I believe that John was seeking to make a statement with his life. Just as today, many teenagers are into baggy pants and pierced body parts to make a statement, likewise John. John was setting out to live a life of humility and poverty. His clothing wasn't particularly comfortable. His food wasn't particularly tasty. This garment of camel's hair was a cheep cloth, which he simply wrapped around his body, and secured with a leather belt. His food was that of the common poor people. What do you think kids? Do you want to dress with your bed sheets and a belt? Do you want to eat grass-hoppers and honey?

John made a conscious choice to live this way. He didn't have to. His father, Zacharias, was a high-priest. His father was one of the top, ruling members in the Sanhedrin. He had ascended in his religion to a prominent position. Perhaps this didn't make him rich, but it certainly provided for him. His family wasn't so poor that this is all that they could afford for John was a bed sheet and a few grass-hoppers from the back yard.

We get a glimpse into John's calling in Luke 1. Turn there. Before John was born, Zacharias was the high priest one year. As the high priest does on the day of atonement, he, and he alone, went into the holy of holies to offer the sacrifice for Israel. Low and behold, when he entered into that sacred place, he saw an angel, and was gripped with fear (Luke 1:12). The angel, Gabriel, spoke to Zacharias and said, "[John] will be great in the sight of the Lord" (Luke 1:15). Later in Matthew, we will see Jesus describing John as the greatest of men (Matt. 11:11).

John's appearance may not have been great in the sight of people (wearing bed sheets and eating grass-hoppers), but he was great in the sight of the Lord. And what really matters? Which is of more importance, to be great in God's eyes or in the eyes of men? In Family Worship, we are learning a hymn by Horatius Bonar, "Go, Labor On." One stanza sings, ...

"Go, labor on; 'tis not for naught;
Thy earthly loss is heav'nly gain:
Men heed thee, love thee, praise thee not;
the Master praises: what are men?"

If the Master praises, what are the praises of men?

John was great, because John wasn't seeking the approval of men. John was seeking to be faithful to the Lord, who had called him, (even from his womb). I believe that we can learn much from John. He sought not only in his message, but also in his life to seek not the approval of men, but God, who examines our hearts (1 Thess. 2:4). God used him greatly in preparing the way for Jesus to come.

Furthermore, John was great, because it was prophesied of him that he would do a great work. Luke 1:16 reads, "And he will turn back many of the sons of Israel to the Lord their God." Luke describes John as "turning the people back," which is nothing other than the message of repentance that John preached. John thundered forth to the people of his day, "You have strayed from the Lord your God. ... Your sinful ways has kindled His anger. ...Turn back to God. ... Repent!" ((We shall find out in a little bit that many, did indeed respond to John's message).

Verse 17 continues the prophecy concerning John, (this is still Gabriel speaking), "And it is he who will go [as a forerunner] before Him in the spirit and power of Elijah, TO TURN THE HEARTS OF THE FATHERS BACK TO THE CHILDREN [a quote from Mal. 4:6], and the disobedient to the attitude of the righteous; so as to make ready a people prepared for the Lord." It was by the affirmation of this angel that John would indeed come in the spirit and power of Elijah. Jesus later affirmed that John was indeed Elijah (Matt. 17:12 -- a passage we will look at in more detail when we get there one of these years).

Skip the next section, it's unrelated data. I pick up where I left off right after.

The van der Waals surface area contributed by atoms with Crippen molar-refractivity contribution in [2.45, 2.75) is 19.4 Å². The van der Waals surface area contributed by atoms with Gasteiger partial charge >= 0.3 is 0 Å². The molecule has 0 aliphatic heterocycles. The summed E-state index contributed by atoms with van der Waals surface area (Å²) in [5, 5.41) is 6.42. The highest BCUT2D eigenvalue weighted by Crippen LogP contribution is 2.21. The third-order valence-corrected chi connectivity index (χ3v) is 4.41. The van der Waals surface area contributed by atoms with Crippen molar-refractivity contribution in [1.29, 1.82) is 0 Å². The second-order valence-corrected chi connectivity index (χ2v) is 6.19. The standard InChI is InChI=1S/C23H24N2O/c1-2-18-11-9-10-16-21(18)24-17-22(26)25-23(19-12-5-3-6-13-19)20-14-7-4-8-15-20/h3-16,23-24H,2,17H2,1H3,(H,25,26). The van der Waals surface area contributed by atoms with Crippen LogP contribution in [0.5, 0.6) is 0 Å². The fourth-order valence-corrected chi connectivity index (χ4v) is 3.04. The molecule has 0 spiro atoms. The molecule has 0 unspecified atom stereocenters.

We all know that the Jews were expecting Messiah to come. But they were also expecting Elijah to come to prepare the way of the Lord. Even today, it is the same with many Jews, who have blind eyes. At their Passover meals, they set an extra place for Elijah, in the event that he might come back and join them. They claim to be awaiting the Messiah to come. But John came, "in the spirit and power of Elijah," and Jesus came as the Messiah. They have missed them both. Someday, as Zechariah foretells, "they will look upon Me whom they have pierced; and they will mourn for Him, as one mourns for an only son, and they will weep bitterly over Him, like the bitter weeping over a first born" (Zech. 12:10). But, today, they have missed them both.

This is why it is important that John would come first. The Jews were expecting a forerunner to the Messiah. Anybody who claimed that the Messiah was here, needed also a forerunner. The Messiah wasn't just going to come on the scene and say, "Here I am!" No, the Messiah was going to have one come and prepare the way first. John the Baptist was this forerunner according to the prophecy of Malachi 4:6.

Luke makes an allusion to another prophecy made by Isaiah at the end of verse 17, "so as to make ready a people prepared for the Lord." Turn to Isaiah, chapter 40. After 39 chapters of railing judgment against the nations, Isaiah speaks a word of comfort.

Isaiah 40:1-2
"'Comfort, O comfort My people,' says your God. Speak kindly to Jerusalem; And call out to her, that her warfare has ended, that her iniquity has been removed, that she has received of the LORD's hand double for all her sins."